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    Sexuality And Women's Sexual Rights In The Gambia, IDS Bulletin, 37.5

    Drawing on grassroots activism by the women’s rights NGO GAMCOTRAP, this article considers contested forms of sexuality in the Gambia. Among these are polygamy, early marriage, sexual abuse, female genital mutilation, marital/statutory rape, forced retirement by spouse from sex due to menopause, trafficking in women, and lesbianism. Arguments relating to Gambian culture and Islam are central to the contestations around these issues. For example, some men cite articles in the Koran as justifying polygamy, and many women accept this as their right. …

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    Sexual Pleasure As Woman's Human Right: Experiences From A Human Rights Training Programme For Women In Turkey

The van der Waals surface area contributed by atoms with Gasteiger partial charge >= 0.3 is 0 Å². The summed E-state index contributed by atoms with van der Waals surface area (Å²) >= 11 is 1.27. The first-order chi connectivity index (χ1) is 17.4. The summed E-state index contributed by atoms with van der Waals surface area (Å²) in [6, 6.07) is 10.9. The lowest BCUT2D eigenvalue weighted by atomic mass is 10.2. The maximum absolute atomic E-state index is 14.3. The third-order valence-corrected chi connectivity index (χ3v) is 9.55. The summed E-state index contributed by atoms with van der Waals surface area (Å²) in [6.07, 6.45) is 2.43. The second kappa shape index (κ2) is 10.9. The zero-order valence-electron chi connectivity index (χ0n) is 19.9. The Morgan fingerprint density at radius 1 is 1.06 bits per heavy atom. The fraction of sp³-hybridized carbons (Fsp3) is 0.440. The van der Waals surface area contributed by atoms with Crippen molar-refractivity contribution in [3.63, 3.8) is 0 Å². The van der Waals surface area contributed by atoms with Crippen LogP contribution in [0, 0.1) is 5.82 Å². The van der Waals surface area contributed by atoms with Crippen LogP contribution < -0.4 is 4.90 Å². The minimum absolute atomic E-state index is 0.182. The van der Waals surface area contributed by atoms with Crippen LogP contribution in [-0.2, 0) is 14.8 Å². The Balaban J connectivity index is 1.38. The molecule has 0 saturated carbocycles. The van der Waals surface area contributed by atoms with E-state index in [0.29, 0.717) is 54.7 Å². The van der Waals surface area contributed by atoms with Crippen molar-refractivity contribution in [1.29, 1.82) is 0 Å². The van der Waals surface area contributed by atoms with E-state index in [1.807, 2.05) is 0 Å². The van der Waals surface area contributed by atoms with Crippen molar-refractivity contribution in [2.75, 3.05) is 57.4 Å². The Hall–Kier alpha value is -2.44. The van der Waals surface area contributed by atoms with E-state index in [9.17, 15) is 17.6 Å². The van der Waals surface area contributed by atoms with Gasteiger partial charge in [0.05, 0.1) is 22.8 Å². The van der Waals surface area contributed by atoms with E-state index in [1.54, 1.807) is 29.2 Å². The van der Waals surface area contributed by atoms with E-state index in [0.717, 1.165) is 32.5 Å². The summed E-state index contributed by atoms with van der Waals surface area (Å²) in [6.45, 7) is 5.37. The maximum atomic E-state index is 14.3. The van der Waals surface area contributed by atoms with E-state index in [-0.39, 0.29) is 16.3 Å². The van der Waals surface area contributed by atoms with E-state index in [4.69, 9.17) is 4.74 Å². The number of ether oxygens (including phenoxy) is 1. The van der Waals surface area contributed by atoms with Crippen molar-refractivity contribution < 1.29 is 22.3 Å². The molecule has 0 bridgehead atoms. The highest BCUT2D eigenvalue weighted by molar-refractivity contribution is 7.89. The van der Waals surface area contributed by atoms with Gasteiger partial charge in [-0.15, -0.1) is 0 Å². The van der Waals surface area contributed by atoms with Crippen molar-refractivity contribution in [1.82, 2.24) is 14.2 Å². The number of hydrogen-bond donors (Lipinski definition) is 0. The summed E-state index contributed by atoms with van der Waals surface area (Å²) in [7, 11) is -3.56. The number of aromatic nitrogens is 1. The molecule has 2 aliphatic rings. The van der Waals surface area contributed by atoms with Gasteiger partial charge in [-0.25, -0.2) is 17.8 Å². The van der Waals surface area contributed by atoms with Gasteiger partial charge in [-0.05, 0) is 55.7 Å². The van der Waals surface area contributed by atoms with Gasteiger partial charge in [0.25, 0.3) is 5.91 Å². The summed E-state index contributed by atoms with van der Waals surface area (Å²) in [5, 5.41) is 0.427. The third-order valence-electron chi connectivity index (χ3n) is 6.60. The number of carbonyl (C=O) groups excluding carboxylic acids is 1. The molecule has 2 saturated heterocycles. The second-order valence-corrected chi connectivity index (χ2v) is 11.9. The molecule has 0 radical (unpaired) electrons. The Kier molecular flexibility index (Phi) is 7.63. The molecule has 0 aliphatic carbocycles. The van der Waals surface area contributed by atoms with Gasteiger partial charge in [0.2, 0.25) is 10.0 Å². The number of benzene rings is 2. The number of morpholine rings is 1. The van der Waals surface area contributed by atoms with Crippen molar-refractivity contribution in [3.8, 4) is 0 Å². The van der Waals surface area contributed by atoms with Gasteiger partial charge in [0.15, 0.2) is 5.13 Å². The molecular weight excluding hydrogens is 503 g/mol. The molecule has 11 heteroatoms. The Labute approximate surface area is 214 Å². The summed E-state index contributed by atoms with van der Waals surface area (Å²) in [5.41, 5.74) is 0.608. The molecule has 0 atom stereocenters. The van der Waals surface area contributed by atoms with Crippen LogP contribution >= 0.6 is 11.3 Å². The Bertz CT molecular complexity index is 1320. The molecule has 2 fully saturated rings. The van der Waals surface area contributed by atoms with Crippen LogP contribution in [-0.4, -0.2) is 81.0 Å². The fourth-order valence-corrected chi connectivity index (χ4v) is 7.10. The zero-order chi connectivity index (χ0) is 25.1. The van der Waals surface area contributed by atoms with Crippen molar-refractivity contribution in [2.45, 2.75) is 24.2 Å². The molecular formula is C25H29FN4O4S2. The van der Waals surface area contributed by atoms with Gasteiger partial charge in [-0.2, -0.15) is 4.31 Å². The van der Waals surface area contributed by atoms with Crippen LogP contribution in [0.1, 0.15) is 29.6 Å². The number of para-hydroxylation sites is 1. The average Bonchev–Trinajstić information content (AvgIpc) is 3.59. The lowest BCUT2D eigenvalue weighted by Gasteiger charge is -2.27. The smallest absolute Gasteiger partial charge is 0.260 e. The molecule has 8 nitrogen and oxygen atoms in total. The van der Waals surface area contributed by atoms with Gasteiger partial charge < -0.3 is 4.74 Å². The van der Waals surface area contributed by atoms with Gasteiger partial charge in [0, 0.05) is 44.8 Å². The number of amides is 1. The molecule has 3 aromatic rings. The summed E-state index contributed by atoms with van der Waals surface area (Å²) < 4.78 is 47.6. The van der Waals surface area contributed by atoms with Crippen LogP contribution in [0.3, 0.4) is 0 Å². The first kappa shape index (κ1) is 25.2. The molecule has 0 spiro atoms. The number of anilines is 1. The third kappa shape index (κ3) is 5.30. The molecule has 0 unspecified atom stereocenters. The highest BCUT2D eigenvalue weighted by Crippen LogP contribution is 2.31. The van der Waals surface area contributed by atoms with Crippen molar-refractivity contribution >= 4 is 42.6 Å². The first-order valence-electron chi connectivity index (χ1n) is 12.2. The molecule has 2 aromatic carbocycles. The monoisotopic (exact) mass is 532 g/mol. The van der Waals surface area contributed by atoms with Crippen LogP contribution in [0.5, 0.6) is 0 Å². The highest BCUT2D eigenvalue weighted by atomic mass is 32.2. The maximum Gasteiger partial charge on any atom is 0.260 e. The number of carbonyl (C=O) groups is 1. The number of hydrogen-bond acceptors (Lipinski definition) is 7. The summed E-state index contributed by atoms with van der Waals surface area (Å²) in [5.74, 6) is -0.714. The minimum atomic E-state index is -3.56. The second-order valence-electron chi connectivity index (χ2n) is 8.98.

Seral Aksakal details the policing of women’s sexualities, which extends from violence by the state through to that of measures taken by family members, especially older women, to constrain and contain younger women. In Turkey, as in so many contexts, women lack information and education about sexuality. This allows myths to thrive. Combined with a conservative political context, this further undermines women’s capacity to enjoy pleasurable sexual relationships, acting as a quiet form of violence that permeates society and exerts a powerful oppressive influence in women’s – and men’s – lives, and negative social messages about sexuality make it difficult for women to have enjoyable sexual relationships. …

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    Sexual Pleasure Empowers Women!, Contestations, Issue 2